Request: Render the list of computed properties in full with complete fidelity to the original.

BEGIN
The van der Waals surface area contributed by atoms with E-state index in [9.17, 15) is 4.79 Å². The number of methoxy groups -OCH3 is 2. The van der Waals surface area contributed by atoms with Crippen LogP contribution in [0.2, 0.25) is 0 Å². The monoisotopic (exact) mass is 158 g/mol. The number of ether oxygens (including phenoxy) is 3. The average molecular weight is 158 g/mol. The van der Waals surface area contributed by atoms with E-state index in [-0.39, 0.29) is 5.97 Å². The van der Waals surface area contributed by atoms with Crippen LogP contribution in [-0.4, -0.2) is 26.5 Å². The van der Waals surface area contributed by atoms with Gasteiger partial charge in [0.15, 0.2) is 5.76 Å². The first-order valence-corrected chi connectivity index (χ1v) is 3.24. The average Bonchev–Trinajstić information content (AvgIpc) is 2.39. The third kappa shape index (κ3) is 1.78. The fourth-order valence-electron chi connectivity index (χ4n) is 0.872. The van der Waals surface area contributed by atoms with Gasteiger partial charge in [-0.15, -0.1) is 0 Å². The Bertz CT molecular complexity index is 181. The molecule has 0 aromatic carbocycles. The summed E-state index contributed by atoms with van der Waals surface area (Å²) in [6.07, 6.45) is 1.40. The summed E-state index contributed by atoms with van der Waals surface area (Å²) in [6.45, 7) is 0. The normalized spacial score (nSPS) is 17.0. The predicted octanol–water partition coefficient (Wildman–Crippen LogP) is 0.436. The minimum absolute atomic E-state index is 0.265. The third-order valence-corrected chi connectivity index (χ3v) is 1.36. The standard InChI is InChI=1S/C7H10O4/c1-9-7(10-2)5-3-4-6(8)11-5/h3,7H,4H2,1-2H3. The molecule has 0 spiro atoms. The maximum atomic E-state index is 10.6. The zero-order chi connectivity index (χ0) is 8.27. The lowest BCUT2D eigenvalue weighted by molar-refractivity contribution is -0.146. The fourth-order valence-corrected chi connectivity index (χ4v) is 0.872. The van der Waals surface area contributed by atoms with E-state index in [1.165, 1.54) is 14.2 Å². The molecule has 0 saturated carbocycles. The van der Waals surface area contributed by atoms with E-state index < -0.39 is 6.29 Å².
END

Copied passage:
The van der Waals surface area contributed by atoms with E-state index in [9.17, 15) is 4.79 Å². The number of methoxy groups -OCH3 is 2. The van der Waals surface area contributed by atoms with Crippen LogP contribution in [0.2, 0.25) is 0 Å². The monoisotopic (exact) mass is 158 g/mol. The number of ether oxygens (including phenoxy) is 3. The average molecular weight is 158 g/mol. The van der Waals surface area contributed by atoms with E-state index in [-0.39, 0.29) is 5.97 Å². The van der Waals surface area contributed by atoms with Crippen LogP contribution in [-0.4, -0.2) is 26.5 Å². The van der Waals surface area contributed by atoms with Gasteiger partial charge in [0.15, 0.2) is 5.76 Å². The first-order valence-corrected chi connectivity index (χ1v) is 3.24. The average Bonchev–Trinajstić information content (AvgIpc) is 2.39. The third kappa shape index (κ3) is 1.78. The fourth-order valence-electron chi connectivity index (χ4n) is 0.872. The van der Waals surface area contributed by atoms with Gasteiger partial charge in [-0.15, -0.1) is 0 Å². The Bertz CT molecular complexity index is 181. The molecule has 0 aromatic carbocycles. The summed E-state index contributed by atoms with van der Waals surface area (Å²) in [6.07, 6.45) is 1.40. The summed E-state index contributed by atoms with van der Waals surface area (Å²) in [6.45, 7) is 0. The normalized spacial score (nSPS) is 17.0. The predicted octanol–water partition coefficient (Wildman–Crippen LogP) is 0.436. The minimum absolute atomic E-state index is 0.265. The third-order valence-corrected chi connectivity index (χ3v) is 1.36. The standard InChI is InChI=1S/C7H10O4/c1-9-7(10-2)5-3-4-6(8)11-5/h3,7H,4H2,1-2H3. The molecule has 0 spiro atoms. The maximum atomic E-state index is 10.6. The zero-order chi connectivity index (χ0) is 8.27. The lowest BCUT2D eigenvalue weighted by molar-refractivity contribution is -0.146. The fourth-order valence-corrected chi connectivity index (χ4v) is 0.872. The van der Waals surface area contributed by atoms with E-state index in [1.165, 1.54) is 14.2 Å². The molecule has 0 saturated carbocycles. The van der Waals surface area contributed by atoms with E-state index < -0.39 is 6.29 Å².